The voice in my head spoke in Spanish.

“¿Estas loca?” she asked.

I had to be crazy to pay nine dollars for a sandwich of pale ham on a roll smaller than my fist. The voice had already pointed out that I was a fool to pay the admission fee for my husband B and me to enter the New York Botanical Gardens.

“Forty dollars when you can look at the flowers in front of the cranky old lady’s house on Liberty Avenue for free?”

I paid for the sandwich grudgingly, but silently, just as I had for the entry. B didn’t need to know about the voice. The botanical gardens was the second stop on our Bronx tour, immediately after our visit to the northeast’s largest botanica. I didn’t need him asking if I was crazy, too. He would have assumed I heard the voice of an orisha or Saint Somebody, and been just as mistaken as the female voice. I wasn’t crazy or foolish. I was hungry, and needed to fuel up to walk every inch of the gardens and see every plant, shrub, tree, flower, and bush to get our forty dollars’ worth.

“Who takes a bag too small to pack sandwiches and drinks?” asked the voice as B and I ate at an outdoor table. She sounded familiar, but I couldn’t decide if it was the voice of my mother, godmother, grandmother, an aunt, family friend, or past neighbor. It was undeniably the voice of some Latina in my past, and while their voices varied slightly, their messages were identical. My excursion went against the practical wisdom I’d heard all my life. No wonder the Latinas in my head wouldn’t shut up.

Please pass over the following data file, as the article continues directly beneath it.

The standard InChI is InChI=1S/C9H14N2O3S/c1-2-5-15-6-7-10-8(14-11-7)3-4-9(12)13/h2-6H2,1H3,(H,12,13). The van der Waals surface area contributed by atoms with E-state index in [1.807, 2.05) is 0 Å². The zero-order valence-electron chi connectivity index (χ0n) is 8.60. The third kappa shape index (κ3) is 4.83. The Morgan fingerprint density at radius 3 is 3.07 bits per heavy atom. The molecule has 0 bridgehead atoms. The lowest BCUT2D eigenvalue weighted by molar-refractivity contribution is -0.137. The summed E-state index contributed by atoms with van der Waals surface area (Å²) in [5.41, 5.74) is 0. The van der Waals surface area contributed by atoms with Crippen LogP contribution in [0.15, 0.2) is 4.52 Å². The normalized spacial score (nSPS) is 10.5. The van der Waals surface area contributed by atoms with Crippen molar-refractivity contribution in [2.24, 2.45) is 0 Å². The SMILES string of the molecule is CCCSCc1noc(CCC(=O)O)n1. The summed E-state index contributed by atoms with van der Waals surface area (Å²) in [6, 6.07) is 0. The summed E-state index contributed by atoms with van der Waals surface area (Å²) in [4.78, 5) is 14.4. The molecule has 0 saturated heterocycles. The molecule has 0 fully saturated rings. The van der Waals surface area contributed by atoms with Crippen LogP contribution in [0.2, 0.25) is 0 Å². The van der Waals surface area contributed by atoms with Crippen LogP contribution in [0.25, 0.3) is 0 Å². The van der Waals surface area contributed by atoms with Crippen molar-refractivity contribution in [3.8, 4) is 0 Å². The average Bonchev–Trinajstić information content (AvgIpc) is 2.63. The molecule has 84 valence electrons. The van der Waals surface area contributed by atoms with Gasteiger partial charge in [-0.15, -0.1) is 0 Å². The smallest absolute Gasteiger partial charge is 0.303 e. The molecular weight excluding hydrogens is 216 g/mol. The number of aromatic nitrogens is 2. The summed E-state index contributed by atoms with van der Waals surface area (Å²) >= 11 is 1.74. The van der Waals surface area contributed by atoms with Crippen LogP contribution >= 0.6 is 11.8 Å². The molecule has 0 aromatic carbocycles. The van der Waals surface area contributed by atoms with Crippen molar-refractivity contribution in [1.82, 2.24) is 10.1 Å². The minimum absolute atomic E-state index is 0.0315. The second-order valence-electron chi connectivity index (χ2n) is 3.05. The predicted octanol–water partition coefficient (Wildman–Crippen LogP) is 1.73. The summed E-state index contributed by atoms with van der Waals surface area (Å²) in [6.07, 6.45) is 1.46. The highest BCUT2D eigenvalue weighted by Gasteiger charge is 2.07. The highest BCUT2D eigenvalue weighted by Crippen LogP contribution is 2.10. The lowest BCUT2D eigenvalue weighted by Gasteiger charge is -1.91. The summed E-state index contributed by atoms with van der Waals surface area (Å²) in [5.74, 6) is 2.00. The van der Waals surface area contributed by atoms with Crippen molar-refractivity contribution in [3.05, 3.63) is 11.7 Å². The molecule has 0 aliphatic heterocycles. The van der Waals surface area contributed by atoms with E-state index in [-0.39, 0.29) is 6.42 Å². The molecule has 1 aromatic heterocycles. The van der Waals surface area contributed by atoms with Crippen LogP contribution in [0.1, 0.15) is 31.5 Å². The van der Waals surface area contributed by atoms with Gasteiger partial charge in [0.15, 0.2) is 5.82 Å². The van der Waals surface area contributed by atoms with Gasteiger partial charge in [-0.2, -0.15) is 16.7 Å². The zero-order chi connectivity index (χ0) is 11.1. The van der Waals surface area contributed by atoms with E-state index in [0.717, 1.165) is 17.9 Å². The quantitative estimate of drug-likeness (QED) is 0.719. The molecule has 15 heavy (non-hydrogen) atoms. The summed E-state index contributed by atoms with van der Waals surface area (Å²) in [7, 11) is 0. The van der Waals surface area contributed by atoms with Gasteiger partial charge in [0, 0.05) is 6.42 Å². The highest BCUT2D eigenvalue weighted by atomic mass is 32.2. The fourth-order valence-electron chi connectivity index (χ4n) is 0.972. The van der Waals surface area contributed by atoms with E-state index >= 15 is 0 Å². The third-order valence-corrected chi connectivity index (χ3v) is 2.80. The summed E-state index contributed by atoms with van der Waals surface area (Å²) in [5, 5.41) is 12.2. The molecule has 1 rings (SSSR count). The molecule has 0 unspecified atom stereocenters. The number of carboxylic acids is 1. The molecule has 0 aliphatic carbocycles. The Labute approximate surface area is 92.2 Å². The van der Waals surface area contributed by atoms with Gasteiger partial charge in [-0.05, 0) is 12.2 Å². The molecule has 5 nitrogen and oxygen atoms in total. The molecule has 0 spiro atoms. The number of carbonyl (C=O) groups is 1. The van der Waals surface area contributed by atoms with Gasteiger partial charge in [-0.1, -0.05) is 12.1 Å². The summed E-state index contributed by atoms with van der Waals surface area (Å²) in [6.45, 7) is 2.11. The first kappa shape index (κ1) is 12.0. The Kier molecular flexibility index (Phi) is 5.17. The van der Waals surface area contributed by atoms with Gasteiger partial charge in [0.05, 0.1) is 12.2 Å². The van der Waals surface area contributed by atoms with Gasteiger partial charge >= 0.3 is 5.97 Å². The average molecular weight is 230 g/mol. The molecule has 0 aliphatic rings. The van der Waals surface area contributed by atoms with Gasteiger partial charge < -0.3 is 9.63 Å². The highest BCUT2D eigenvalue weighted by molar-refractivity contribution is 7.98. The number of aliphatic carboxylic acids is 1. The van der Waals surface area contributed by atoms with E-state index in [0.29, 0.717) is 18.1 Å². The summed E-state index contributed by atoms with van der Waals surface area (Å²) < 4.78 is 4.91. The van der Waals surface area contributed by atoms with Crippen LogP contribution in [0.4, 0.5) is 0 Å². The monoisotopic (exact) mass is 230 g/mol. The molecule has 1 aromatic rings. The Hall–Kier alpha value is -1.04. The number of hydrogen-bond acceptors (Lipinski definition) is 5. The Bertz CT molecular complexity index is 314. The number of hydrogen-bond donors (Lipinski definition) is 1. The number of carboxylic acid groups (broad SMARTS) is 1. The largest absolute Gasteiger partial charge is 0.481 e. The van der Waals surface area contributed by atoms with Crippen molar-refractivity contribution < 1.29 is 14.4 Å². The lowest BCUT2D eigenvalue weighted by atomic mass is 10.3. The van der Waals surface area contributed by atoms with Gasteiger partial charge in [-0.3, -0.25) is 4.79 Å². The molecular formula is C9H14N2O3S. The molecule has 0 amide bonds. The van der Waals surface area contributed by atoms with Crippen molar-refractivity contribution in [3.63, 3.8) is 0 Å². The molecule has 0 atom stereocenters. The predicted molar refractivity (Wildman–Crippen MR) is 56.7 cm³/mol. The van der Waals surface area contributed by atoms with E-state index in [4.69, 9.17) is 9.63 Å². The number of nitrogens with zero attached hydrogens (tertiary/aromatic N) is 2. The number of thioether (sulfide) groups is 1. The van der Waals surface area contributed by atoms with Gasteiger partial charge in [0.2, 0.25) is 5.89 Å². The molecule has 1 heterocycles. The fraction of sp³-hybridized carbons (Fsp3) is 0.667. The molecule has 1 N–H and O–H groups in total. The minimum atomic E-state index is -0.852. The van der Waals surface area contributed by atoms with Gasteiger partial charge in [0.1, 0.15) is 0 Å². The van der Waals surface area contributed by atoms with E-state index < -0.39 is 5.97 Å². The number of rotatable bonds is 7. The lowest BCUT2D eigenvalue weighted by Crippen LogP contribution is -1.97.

There I was in el Bronx (“Don’t you know it is muy peligroso there?”), early on a Saturday afternoon (“With so much that needs to be done in la casa?”), eating a take-out sandwich (“How do you know they really wash their hands?”) before B and I toured the botanical gardens (“Can’t you take a walk in the park for free? After you clean that floor?”).

I looked up from the price tag on the wrapper crumpled on the table, and saw the green expanse beyond B, bordered by trees in the distance. I saw the wide walkways that meandered past benches, and through multicolored gardens. My view of the sky was not obstructed by high rises or marred by utility poles. The summer sounds in the gardens were of quiet conversations, birds chirping, the occasional rustle of leaves. Seeing what I was missing, I became more annoyed with myself than the voice.

“I am going to sit here and enjoy every single bite of this,” I declared, and bit into the sandwich.

“Is it that good?” B asked.

“Eh, it’s okay, but I’ve waited more than forty years to buy and enjoy this sandwich.”

B raised his eyebrows and gave the same look he gives the pamphlet-wielding Jehovah’s Witnesses at the Journal Square PATH station.

“Excuse me?”

“Nothing. I just mean this is nice. Coming here was a good idea. Thanks honey.”

The bite of sandwich he’d taken fell out of his mouth when his jaw dropped. I smiled, patted his hand, and continued to enjoy my sandwich, quietly, slowly, and in peace.

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